Also note that Jesus didn’t tell Lazarus to go ask someone to help him remove his burial cloths.  Us veterans shouldn’t wait for a newbie to come up and ask for assistance.  We approach them, help them, and then smile as we watch them go in their new, life-long adventure.

Keep Pressing,
Ken
 

Just as you were taught

Contrary to what advertisers want you to believe, “newer” does not automatically mean “better”.  This applies to many areas of our life, including our spiritual maturity.

I don’t know if you’ve noticed, but it seems like the American church is always on the lookout for the Next Big Thing.  Every couple of years, we jump at a slick package of formula-prayers, diets, or new techniques which claim to develop spiritual maturity.  Unfortunately, it seems like most people’s idea of spiritual maturity is nothing more than being good at convincing God to give us whatever we want at the moment.

As we continue through Paul’s letter to the believers in Colossae, we find that they were also being presented with a barrage of “new” ideas and techniques that would supposedly make them spiritually mature.  We’ll take a close look at each one as we come to them in this letter, but before Paul specifically addresses these other teachings, he gives the Colossians a broad statement about the true path to spiritual maturity:

Colossians 2:6-7
Therefore as you have received Christ Jesus the Lord, walk in Him, rooted and built up in Him and established in the faith, just as you were taught, and overflowing with thankfulness.

Notice how Paul lays out the path before the Colossian believers – they are to root themselves and build up themselves in Jesus – just as you were taught.  No new techniques, no additional rituals, no special sacrifice or vow.  They don’t need a “new way” because they’ve already been shown the way, and it was up to them to walk the path laid out before them.

Many years prior, God gave a similar warning to the nation of Israel:

Jeremiah 6:16
This is what the Lord says:
Stand by the roadways and look.  Ask about the ancient paths:
Which is the way to what is good?
Then take it and find rest for yourselves.

But they protested: We won’t!

The Israelites refused to listen to God’s timeless advice and directions for how they were to live as His people.  They still belonged to God, for they were God’s chosen people.  However, their refusal to acknowledge God’s rightful place as King made them rebellious children.  God had shown their forefathers the path for relationship with Him and for peace in the land, but instead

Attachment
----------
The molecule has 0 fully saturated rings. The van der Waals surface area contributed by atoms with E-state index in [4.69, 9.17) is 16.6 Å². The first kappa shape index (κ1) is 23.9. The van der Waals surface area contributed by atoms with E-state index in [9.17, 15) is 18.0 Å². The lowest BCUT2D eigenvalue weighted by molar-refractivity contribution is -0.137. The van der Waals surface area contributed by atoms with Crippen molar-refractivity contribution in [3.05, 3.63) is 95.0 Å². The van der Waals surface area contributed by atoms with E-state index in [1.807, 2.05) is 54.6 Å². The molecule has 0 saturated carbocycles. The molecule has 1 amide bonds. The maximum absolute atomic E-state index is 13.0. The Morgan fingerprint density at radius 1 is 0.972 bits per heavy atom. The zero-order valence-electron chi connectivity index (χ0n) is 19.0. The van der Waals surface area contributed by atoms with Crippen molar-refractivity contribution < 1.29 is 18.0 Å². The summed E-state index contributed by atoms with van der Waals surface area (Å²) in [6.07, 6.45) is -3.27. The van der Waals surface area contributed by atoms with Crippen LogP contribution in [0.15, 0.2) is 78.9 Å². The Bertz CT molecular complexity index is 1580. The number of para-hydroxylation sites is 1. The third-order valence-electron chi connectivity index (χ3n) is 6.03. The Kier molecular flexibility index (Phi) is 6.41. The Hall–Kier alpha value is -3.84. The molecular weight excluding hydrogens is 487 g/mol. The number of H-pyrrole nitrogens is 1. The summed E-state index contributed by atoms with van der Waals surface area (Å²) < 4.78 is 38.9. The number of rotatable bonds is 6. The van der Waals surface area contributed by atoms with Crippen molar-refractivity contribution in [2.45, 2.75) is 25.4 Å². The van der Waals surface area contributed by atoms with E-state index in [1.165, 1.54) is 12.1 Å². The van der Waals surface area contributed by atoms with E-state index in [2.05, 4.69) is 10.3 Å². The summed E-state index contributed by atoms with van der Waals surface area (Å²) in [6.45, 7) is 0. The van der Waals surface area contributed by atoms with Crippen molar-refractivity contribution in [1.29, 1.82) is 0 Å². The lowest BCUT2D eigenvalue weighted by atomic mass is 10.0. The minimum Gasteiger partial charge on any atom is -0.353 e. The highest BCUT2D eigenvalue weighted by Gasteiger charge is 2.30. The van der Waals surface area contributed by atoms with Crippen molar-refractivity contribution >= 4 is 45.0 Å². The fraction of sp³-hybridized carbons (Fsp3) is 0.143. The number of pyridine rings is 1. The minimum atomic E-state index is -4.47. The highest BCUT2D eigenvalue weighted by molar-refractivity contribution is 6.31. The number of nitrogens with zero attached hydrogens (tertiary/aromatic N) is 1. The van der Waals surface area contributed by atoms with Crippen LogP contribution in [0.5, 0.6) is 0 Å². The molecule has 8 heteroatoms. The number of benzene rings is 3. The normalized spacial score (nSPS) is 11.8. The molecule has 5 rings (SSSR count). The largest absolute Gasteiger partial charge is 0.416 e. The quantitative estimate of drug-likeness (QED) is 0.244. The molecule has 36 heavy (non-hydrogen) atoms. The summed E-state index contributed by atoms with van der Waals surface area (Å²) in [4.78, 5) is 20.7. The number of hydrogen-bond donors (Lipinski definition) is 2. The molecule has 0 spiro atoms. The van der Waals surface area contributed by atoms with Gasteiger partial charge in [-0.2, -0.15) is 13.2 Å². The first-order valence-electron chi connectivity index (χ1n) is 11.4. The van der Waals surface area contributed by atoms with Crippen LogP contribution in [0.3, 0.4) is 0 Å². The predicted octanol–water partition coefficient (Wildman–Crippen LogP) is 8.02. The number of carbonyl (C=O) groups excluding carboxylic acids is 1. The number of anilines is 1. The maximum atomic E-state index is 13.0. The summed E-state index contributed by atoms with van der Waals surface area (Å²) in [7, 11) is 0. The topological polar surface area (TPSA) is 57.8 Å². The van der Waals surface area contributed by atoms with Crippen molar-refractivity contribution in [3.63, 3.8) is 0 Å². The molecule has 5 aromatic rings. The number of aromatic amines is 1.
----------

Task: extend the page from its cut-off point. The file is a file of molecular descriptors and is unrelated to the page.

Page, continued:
Jeremiah 6:19
…they have paid no attention to My word.  They have rejected My law.

The Israelites shunned God’s revelation and His previously revealed path.  For their choices, they were susceptible to attack, both spiritually and physically.  Keep in mind that this prophecy was given to the generation that was eventually led into captivity in Babylon.

Paul’s letter doesn’t give any direct evidence that the Colossians were rejecting God or a relationship with Him.  However, the temptation was certainly there as other philosophies and human traditions were pressing in to the Colossian church.  Paul gives these believers a good self-check reminder here – they need to actively consider the path they’re on.  Will their actions truly lead to spiritual maturity, or are they trying to manipulate God?  Are they walking in the paths just as you were taught, or are they trying something different just because it’s “new”?

Keep in mind that “new” doesn’t automatically mean wrong, either…but we must make sure it follows with what Paul said to the Colossians:

Colossians 2:6-7
Therefore as you have received Christ Jesus the Lord, walk in Him, rooted and built up in Him and established in the faith, just as you were taught, and overflowing with thankfulness.

Keep Pressing,
Ken